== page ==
I should have mentioned in my last post that the "Vortex" is actually a 3rd party accessory for kettle grills, essentially a steel cone with a large opening at one end with a smaller opening at the other end to be used in different configurations. I'm trying to replicate the effect with things I already have laying around.
On Friday I snagged some split chicken breasts on a really good deal, so I decided to give them a try with the vortex inspired method I used for wings. Instead of using my small charcoal basket, I went with a 5 quart steel mixing bowl with the bottom cut out that I was using an an ash catcher mod on my Mini WSM build. It's not working out how I intended for that, so let's put it to better use:
Loading it wasn't too bad. I covered the small hole, added KBB, then covered the bottom with my Smokey Joe charcoal grate so I could flip it. The smaller hole should really be bigger, but this is a good trial and error for anyone interested in making a DIY version. The biggest challenge with the small hole is probably lighting the coals. The hole is too small to safely pour lit coals into, and it's hard to access the bottom once assembled. I opted to point my newly acquired torch into the smaller hole for a few minutes to get things going at 7:00 pm.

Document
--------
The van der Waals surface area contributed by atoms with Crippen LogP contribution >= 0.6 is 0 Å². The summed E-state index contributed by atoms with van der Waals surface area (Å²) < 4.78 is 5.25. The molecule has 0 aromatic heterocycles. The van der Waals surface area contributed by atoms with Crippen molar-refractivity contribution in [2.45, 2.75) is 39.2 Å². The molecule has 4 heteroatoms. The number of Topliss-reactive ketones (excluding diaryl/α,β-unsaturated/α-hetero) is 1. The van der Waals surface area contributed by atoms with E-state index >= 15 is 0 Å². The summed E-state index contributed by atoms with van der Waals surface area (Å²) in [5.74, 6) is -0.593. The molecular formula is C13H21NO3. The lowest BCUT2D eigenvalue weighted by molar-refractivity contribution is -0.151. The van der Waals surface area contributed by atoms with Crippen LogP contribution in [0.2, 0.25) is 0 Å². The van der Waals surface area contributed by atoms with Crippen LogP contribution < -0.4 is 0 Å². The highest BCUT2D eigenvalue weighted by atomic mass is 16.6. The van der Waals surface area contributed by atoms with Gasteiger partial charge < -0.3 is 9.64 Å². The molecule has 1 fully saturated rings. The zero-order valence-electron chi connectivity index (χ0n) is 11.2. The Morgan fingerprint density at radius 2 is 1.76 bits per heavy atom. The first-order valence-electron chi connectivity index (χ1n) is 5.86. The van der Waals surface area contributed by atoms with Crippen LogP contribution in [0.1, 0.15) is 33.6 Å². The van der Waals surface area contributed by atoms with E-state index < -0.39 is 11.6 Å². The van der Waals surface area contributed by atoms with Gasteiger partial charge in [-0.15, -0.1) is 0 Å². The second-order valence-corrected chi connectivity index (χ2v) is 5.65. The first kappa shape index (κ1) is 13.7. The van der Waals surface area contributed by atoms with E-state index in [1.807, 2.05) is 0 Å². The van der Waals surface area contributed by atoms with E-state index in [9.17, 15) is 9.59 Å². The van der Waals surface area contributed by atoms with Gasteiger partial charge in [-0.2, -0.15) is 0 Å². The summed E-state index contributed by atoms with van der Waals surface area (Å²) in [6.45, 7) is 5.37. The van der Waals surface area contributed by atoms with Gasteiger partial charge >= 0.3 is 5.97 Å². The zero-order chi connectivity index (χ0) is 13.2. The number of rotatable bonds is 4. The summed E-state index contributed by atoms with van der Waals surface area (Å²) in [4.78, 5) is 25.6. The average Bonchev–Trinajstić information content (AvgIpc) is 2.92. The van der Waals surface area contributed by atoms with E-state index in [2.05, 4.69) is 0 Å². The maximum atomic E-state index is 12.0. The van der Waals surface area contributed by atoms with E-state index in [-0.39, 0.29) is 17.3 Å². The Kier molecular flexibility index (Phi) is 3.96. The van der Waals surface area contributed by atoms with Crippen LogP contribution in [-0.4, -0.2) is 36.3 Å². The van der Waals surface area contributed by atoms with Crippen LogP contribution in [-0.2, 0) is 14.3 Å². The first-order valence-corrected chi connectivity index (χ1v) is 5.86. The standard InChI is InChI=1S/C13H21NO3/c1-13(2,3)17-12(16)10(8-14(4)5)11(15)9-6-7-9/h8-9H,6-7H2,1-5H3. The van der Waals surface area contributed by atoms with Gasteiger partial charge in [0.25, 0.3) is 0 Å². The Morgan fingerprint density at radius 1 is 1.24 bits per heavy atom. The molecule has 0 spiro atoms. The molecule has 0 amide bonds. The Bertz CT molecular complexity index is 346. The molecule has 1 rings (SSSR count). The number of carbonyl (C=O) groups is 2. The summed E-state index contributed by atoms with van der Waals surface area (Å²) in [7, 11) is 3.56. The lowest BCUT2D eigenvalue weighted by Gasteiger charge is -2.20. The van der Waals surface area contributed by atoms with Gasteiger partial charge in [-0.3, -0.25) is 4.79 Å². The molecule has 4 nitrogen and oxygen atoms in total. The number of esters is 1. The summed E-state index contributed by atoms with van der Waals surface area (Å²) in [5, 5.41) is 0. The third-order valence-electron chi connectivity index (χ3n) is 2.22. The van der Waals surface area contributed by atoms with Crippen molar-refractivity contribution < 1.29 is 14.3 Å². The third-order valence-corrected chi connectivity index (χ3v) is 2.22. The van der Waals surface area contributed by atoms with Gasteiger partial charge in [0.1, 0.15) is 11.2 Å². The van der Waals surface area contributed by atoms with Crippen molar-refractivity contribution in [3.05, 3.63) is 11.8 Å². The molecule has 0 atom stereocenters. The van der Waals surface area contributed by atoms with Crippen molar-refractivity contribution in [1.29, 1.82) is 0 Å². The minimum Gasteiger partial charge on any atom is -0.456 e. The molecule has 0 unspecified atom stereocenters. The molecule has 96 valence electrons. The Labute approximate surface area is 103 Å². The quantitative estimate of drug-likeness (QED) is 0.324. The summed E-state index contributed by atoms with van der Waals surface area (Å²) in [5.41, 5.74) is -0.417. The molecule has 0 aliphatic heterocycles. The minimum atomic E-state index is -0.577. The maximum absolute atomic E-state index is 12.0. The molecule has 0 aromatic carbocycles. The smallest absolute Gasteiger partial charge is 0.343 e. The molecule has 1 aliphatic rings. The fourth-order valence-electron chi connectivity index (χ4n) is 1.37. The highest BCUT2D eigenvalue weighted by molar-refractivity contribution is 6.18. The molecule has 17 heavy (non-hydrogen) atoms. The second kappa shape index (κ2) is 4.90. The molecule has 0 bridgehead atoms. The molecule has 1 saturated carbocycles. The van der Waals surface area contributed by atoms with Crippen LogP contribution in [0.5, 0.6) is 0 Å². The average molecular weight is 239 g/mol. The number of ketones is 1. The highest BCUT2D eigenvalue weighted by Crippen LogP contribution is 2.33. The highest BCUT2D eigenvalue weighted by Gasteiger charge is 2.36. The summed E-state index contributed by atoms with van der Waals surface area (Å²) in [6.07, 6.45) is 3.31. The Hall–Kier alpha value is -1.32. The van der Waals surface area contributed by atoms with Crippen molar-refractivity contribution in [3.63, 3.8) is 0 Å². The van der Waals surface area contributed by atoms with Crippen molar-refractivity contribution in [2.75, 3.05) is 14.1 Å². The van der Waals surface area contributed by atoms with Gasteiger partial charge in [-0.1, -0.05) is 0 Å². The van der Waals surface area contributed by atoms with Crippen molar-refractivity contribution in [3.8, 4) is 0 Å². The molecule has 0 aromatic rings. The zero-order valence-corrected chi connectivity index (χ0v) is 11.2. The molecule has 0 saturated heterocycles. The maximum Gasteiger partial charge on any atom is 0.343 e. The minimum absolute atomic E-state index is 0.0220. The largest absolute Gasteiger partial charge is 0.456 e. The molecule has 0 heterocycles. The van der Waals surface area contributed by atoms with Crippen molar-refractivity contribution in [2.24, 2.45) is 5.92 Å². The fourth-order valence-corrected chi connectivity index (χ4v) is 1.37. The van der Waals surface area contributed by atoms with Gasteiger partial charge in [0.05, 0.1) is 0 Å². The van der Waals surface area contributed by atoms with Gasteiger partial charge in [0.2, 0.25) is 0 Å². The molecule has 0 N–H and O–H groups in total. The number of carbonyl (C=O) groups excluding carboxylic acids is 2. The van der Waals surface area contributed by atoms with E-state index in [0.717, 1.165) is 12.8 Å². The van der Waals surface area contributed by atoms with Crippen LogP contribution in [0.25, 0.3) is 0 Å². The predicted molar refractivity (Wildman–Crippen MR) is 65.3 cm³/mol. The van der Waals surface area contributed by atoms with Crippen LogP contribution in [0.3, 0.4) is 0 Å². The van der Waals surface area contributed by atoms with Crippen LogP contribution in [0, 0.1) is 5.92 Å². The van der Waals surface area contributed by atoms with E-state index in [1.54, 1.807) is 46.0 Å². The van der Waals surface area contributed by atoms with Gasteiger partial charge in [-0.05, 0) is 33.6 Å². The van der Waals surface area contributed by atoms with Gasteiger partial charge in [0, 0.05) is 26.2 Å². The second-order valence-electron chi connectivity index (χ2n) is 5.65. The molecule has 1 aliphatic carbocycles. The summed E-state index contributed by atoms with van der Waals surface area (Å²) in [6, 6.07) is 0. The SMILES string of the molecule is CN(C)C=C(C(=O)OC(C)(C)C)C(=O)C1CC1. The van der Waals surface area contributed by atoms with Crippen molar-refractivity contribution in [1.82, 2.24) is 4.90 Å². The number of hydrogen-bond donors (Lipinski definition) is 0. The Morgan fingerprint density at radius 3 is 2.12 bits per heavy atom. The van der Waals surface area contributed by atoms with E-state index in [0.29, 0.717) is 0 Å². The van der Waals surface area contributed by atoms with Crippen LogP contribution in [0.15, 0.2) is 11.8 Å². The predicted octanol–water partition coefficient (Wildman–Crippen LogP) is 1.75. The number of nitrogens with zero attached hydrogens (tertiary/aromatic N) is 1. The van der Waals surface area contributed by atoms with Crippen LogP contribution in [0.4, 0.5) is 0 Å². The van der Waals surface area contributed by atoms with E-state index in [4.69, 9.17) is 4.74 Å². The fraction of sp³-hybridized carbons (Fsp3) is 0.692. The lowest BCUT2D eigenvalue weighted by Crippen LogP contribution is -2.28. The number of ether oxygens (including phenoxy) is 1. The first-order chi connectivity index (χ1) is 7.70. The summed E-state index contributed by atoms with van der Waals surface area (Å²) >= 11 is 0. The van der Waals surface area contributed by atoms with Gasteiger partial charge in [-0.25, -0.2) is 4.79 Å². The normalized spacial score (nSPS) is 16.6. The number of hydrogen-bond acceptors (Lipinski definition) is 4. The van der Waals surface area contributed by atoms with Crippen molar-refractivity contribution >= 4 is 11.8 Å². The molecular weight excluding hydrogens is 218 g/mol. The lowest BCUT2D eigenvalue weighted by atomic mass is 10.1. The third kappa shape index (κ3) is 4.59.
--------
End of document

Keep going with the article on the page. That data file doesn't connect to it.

Coals looking good and hot at 7:17 pm. I added a chunk of hickory to the cooking grate and closed it up. Going with intake vents at 75-100% open, exhaust 100%:
Split chicken breasts with an olive oil coating, rubbed up with salt, pepper, garlic, paprika:
Chicken going on at 7:35 pm:
I rotated the kettle lid every 10 min or so but only got in 3 rotations. This appears to make a difference as the breast with the longest vent position has the darkest skin, and the one that didn't get a rotation is at a lower temp than the rest. This is about 8:30 pm:
I placed one directly over the heat to crisp the skin more, but it was too much. This was on about 2 minutes, maybe less, and blackened more than I wanted:
Instead I huddled the rest up around the edge:
That did the trick, pushing to final temps in the mid to high 160's, and crisping the skin. Chicken off the grill:
I removed the bowl and added some asparagus, but my fuel was pretty well spent:
Since the coals were weak, I thought I'd try boosting heat by putting the bowl on top of the asparagus:
No dice, so I finished in a pan. That's more like it:
Overall it turned out really well, though the skin isn't quite where I want it yet. I may have to concede that it's just not really possible to get the level of crisp I'm looking for without frying in oil, but I'll keep pushing.
One thing that's interesting to note is that if your kettle is even a little leak prone around the lid, you're really going to see it. I tried to get pics of this but it didn't really come out. This is a good thing I think, as it may give you an idea of how the heat is moving around in there; it shoots up from the bowl hole, hits the top of the lid, and spreads down around the sides giving you even high heat. While exhaust vent position did matter, that's easy enough to compensate for with even rotations.